British Open TV Coverage 2013: When and Where to Watch for All 4 Days
All of this helps to add a palpable sense of urgency to the 2013 British Open.
It should be a fabulous tournament, as the best players on the planet head to East Lothian, Scotland, for some links golf that will entertain us Americans over our morning crumpets.
Check out all the viewing vitals, and then I'll break down the chances of the above mentioned headliners.
When: July 18-21
Where: Muirfield Golf Links in Gullane, East Lothian, Scotland
TV and Live Stream Schedule
All Times ET. Live stream mirrors the TV schedule and can be found at WatchESPN.
Rounds 1 and 2: ESPN from 4 a.m. to 3 p.m.
Round 3: ESPN from 7 a.m. to 3 p.m.
Round 4: ESPN from 6 a.m. to 3 p.m.
Tiger Woods enters this tournament with zero momentum. He has been suffering from an elbow injury that kept him out of action since he tied for 32nd at the U.S. Open. Also, at his start prior to the U.S. Open, he finished 65th at the Memorial.
Despite this, he is still the overwhelming favorite on every place posting odds (like Bovada) that I've seen.
There is, of course, good reason for this. He's Tiger Woods! Even beyond that, though, Woods was in amazing form prior to the Memorial, as he had won three of his past four PGA starts.
Woods has won the British three times. In 2002, the last time the Open was held at Muirfield, Woods finished 28th, but that is a little misleading. He was derailed when he fired an 81 while playing in the insanely difficult conditions Saturday afternoon.
Given his long layoff, it is hard to know what to expect from Woods. However, I certainly wouldn't put it past him that he would come out and dominate...as long as his elbow holds up.
There was a time not all that long ago when I wouldn't bother considering Mickelson for the British Open. His high-lofted game found him getting destroyed in the winds, which always play a factor in this event.
However, those days are a thing of the past. The stubborn Mickelson has finally made adjustments that allow for him to shine on links courses.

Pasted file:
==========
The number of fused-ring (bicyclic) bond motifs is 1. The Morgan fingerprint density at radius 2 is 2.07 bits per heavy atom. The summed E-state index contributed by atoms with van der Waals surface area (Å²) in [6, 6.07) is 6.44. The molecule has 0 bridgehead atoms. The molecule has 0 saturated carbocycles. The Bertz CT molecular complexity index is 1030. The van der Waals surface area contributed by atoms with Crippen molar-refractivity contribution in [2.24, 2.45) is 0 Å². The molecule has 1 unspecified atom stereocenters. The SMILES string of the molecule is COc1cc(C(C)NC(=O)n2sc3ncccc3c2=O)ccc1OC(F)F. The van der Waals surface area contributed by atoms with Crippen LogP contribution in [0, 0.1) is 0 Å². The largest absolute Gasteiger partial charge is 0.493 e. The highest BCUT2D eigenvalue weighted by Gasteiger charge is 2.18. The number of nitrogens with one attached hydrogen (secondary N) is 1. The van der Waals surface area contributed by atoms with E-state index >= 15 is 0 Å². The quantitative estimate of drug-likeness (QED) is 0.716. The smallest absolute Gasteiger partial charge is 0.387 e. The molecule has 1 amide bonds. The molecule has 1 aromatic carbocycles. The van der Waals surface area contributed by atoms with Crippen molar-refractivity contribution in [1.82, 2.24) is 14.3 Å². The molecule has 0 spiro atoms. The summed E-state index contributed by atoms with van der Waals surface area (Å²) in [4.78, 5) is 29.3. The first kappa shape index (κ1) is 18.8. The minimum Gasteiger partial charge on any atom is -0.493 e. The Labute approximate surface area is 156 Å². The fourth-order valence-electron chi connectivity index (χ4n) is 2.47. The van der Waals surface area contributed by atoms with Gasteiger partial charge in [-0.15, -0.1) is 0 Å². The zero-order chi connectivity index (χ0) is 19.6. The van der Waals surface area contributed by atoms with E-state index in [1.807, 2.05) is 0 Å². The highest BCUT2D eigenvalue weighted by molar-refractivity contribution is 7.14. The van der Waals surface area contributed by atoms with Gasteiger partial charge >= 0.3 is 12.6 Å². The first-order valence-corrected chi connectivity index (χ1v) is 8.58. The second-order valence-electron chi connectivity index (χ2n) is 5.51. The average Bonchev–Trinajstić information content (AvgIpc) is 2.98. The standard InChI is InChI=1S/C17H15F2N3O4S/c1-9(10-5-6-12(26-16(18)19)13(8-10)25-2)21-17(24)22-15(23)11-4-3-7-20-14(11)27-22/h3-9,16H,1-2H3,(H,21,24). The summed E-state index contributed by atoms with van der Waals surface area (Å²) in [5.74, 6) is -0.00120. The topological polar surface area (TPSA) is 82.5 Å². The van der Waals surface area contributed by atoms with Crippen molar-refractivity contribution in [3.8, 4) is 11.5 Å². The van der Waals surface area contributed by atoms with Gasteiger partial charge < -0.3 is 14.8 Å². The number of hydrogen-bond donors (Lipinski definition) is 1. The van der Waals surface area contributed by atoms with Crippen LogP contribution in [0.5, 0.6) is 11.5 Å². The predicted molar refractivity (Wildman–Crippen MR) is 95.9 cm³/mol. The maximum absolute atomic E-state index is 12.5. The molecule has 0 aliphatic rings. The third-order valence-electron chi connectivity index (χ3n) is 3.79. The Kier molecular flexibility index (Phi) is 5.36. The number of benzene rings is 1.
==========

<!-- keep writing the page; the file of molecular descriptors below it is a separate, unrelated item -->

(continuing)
Mickelson did not crack the top 10 in the British Open until 2004. He hasn't been a consistent factor at this event since his breakthrough, and he even missed the cut last year, but he was runner-up to Darren Clarke in 2011.
More notable than any of that for this tournament, however, is the fact that Lefty is playing tremendously right now. He was runner-up at the U.S. Open, and he showed his developed acumen for links golf by winning last week's Scottish Open, which was aided by the masterful chip captured in a vine by CBS' Kyle Porter:
Mickelson was 66th at the 2002 Open at Muirfield, but that should hold little bearing on his chances this week due to the above mentioned evolution of his game.
There is a lot to like about Lefty's chances this week.
McIlroy needs a quick turnaround, or he can go ahead and chalk 2013 up as a lost season. The 24-year-old is still looking for his first win of the year.
McIlroy started off the year terribly but looked like he had turned the corner. When he tied for eighth at the Players Championship, he had four straight top-25 finishes that included a second at the Texas Open.
Which of these guys will finish highest?
Things have landed back on the wrong track for McIlroy since. He missed the cut at the BMW PGA Championship, tied for 57th at Memorial, tied for 41st at U.S. Open and missed the cut at Irish Open in his last start.
On top of his bad recent form, McIlroy's game is not well suited for the links. Like Mickelson, he is a very high-lofted player, and he struggles when conditions are poor.
He was 60th in the Open last year and 25th the year before that.
Still, he was third in 2010, so it's not like he is completely inept on the links. Also, McIlroy has the uncanny ability to reverse bad form at any given moment.
There is very little to suggest that McIlroy will succeed at this tournament, but those are the kinds of conditions that can fuel this phenom to new heights.
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